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Expanding the flock with a broody hen

Our chicken adventure began a few years ago when we joined a local CSA farm (Community Supported Agriculture), we wanted our children to get a better understanding of where their food came from and enjoy the experience of being with the animals that provide for us. It was not long until we were so enamoured with the lifestyle, that we decided that we would have both chickens and bees at home.

Freya and her chicks

True to my nature, I read up on everything I could to figure out what would suit our family and property best. It was quite clear that having a rooster was not going to sit well with our neighbours, many of which have hens as well and also conceded to ‘no roosters’, so we needed a plan on how to expand the flock when that time came. When we chose our girls, we purposely selected heritage breeds and wanted one of those breeds to have a strong instinct to go broody.(see Broody Hen Notes at the end of this post). For that reason we chose two Icelandic hens, and they did not disappoint! Our girls are free ranging in the garden, and last year one went broody, unfortunately up in the blueberry bushes, it took us a while to figure out what had happened to her, as she simply disappeared and we of course thought the worst. Once we realized what was happening, we moved her inside along with her eggs, and decided that if she remained on them, we would switch them for fertilized eggs. She did not take well to the move, and abandoned her clutch. It was not a problem, as we still had more hens and eggs than we needed, but it was a good learning experience. About a month ago, her best friend went broody in one of the nesting boxes, as we siezed the chance to take advantage of her position. After an unfortunate encounter with a fox, we were also in need of expanding the flock, so the timing was perfect. We contacted a Anne Karin Bohdal who I had heard about via the farmers market, she raises a variety of fowl including turkey, ducks, and hens, all of whom lay a range of colourful eggs. So my gang hopped in the car to pay her a visit.

left, Plymouth Rock, middle and right Icelandic hens

left, Plymouth Rock, middle and right Icelandic hens

We arrived home with 10 eggs, and waited until the evening before making the shift. We did not want to disturb Freya (our broody) during the middle of the day, as it could lead to her not taking to the eggs. My husband took her from the nesting box (with gloves, as she had become quite aggressive, typical of broody hens) and I switched out the eggs and added some extra padding to the nest. She settled back down for the night, and three weeks later, we heard pipping! I can not begin to describe the look on our children’s faces when they saw the first chick, still wet and only just emerged from it’s egg. The first one hatched on Day 19, the last on Day 21. We had chosen 10 eggs, in hopes of getting 3 or 4 hens in the end, with a 60% hatch rate, and the likelihood of 60% hens to 40% roosters on average, I think we are bang on track.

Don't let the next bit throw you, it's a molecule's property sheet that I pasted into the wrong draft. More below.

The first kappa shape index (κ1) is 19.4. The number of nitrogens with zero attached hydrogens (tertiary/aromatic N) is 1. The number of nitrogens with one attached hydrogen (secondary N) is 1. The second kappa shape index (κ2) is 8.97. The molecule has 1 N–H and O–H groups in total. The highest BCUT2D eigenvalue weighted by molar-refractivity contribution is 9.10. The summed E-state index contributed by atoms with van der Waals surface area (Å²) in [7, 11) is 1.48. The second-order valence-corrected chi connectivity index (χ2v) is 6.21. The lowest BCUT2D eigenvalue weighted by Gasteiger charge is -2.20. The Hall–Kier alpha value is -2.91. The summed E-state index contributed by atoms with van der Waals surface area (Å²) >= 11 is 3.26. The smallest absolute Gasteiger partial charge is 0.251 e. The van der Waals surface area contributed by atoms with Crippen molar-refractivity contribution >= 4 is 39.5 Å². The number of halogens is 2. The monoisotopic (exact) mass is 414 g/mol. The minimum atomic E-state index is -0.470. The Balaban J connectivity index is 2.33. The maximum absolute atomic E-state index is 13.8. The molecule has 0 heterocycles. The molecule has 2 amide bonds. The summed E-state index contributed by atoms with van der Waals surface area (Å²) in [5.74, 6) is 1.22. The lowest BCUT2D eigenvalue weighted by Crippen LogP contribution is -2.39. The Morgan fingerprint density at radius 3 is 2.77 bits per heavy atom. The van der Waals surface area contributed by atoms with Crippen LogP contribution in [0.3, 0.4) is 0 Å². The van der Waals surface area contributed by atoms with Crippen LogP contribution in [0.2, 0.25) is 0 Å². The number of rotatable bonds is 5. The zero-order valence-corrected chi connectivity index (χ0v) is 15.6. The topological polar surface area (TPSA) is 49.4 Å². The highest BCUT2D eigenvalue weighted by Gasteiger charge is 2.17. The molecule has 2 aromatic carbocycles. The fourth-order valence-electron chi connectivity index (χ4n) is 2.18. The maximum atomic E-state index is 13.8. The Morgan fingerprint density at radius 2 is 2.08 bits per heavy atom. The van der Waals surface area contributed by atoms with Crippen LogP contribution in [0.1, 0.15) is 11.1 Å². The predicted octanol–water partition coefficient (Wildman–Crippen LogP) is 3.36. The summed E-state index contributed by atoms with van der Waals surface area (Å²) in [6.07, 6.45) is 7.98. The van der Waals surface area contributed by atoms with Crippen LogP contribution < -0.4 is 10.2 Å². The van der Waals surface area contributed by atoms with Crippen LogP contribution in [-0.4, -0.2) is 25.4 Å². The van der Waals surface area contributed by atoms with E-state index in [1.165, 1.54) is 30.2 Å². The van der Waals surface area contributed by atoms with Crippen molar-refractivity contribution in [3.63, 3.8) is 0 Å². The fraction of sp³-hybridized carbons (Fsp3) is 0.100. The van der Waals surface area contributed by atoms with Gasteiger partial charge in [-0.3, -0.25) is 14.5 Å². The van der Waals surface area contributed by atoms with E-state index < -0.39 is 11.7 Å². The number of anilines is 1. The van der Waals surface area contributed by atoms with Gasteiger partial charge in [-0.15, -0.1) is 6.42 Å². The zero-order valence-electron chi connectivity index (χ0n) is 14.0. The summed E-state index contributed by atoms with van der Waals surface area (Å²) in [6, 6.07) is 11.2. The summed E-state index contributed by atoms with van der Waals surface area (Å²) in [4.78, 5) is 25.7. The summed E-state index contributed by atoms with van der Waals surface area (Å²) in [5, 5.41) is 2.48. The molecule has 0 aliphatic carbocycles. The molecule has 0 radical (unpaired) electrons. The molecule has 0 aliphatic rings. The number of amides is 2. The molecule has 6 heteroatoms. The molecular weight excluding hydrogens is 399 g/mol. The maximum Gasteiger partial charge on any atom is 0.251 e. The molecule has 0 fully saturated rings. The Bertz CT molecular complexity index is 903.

fertilized eggs

fertilized eggs

We have friends with incubators, and had considered going that route, but we know that a broody hen can do the job better than any of us.

So far, we are thrilled, looking forward to figuring out which are boys, which are girls, and what races they stem from. see Broody hen notes at end of this post.

Broody hen notes:

  • Breeds that ARE likely to go broody:
    • Cochin, Silkies top the list, as well as heritage breeds that have not had the instinct bred out of them for production, including Orpington, Australorp
    • Icelandic such as ours are perfect in Norway, as they are also cold tolerant and do not require an insulated coop.
  • Breeds NOT likely to go broody
  • Broody hens will not defecate in the nest. They will leave the nest once or twice a week and leave a big stinky mess somewhere else. Broody poops are unmistakeable!
  • Due to their eating and drinking only minimally throughout the incubation process, they are quite malnourished and easily at risk of being infested by lice etc. Do check her for parasites, and use some Diatomaceous Earth in your coop and roosting boxes. It is a staple in our coop.
  • Broody hens can sit on up to 12 eggs proportional to her size (Bantam hen on Bantam eggs, larger breeds on their own sized eggs.)
  • Broody hens will lose their feathers on their breast area to warm the eggs and coincidentally ‘feather their nest‘ as the saying goes 😉
  • Provide her with ‘chick crumb’ as feed, she does not need the extra calcium from her regular layer feed while broody.
  • If you are going to change out the eggs for fertilized ones, wait until evening to do so.
  • Broodiness is contagious. I am not sure exactly why (feel free to let me know if you do!) but I am guessing that there is potentially a hormone/pheromone thing going on. Our other Icelandic went broody in the box next to her within a week, and then our Norwegian Jærhøns did the same.
  • A good broody hen will be a better mother than any human, protecting her chicks, teaching them how to forage for food, as well as socializing them into the flock.
  • Provide her with a place that she can call her own if you have the chance. We have a mini coop in our outdoor covered run that is there should we ever need to segregate a hen for health of other reasons. It will provide her with a stress free place to take care of her chicks, help keep the other members of the flock from pecking  and allow for socialization into the flock.
look closely, one of the chicks is hiding in her feathers

look closely, one of the chicks is hiding in her feathers

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